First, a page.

Getting rejected for a loan can feel like a kick in the teeth. No way around it, rejection is painful.

But a loan rejection may be a gift in disguise. All too often, borrowers get the loan they want and end up wishing they hadn’t because they can’t afford the payments.

Lenders have good reasons for denying loans. With some effort, you can turn your credit situation around so that you get approved for a loan you can afford the next time you apply. Here’s how to get started.

Find out why you were rejected

Upon reading those “We are sorry but …” words in your rejection letter, you may feel the urge to crumple and pitch the letter into the nearest circular file.

Instead, read it, in full. That letter has useful information about the exact reasons for your loan denial. Maybe you’re late on paying bills, or the lender feels you’re already borrowing too much compared to your income.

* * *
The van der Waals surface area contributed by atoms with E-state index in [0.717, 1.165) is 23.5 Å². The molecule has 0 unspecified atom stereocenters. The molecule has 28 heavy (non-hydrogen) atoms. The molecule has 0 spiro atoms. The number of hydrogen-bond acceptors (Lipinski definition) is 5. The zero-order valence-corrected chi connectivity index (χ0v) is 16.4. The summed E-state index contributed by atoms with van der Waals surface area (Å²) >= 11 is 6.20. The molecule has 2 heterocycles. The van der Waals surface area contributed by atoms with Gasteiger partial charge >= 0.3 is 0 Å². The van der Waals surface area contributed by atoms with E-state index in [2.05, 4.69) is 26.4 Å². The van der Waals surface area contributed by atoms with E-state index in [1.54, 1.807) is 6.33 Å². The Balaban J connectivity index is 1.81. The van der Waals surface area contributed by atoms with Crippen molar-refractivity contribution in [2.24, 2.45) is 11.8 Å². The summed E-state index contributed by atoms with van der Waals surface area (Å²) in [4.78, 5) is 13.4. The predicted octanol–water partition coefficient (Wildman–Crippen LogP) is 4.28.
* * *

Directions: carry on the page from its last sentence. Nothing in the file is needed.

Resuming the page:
Get a copy of your credit report

The denial letter also will state which credit bureau the lender used in making the loan decision. And it will tell you how to contact the agency to obtain a free copy of your credit report. Get a copy and check it over closely.

What to do if you find errors

Mistakes are not uncommon. If you find any errors on your report, contact the credit bureau. Ask that a corrected copy be sent to any lender that recently received the inaccurate report. Check for errors in your report at the other two bureaus, too.

Get expert help

Start by talking with the folks at your credit union. Someone there may be able to work with you to devise a credit repair plan, or you may get a referral to a free or low-cost outside counseling resource. You’ll be on your way to getting a “yes” on your next loan request.

5 Biggest Auto Trends in 2015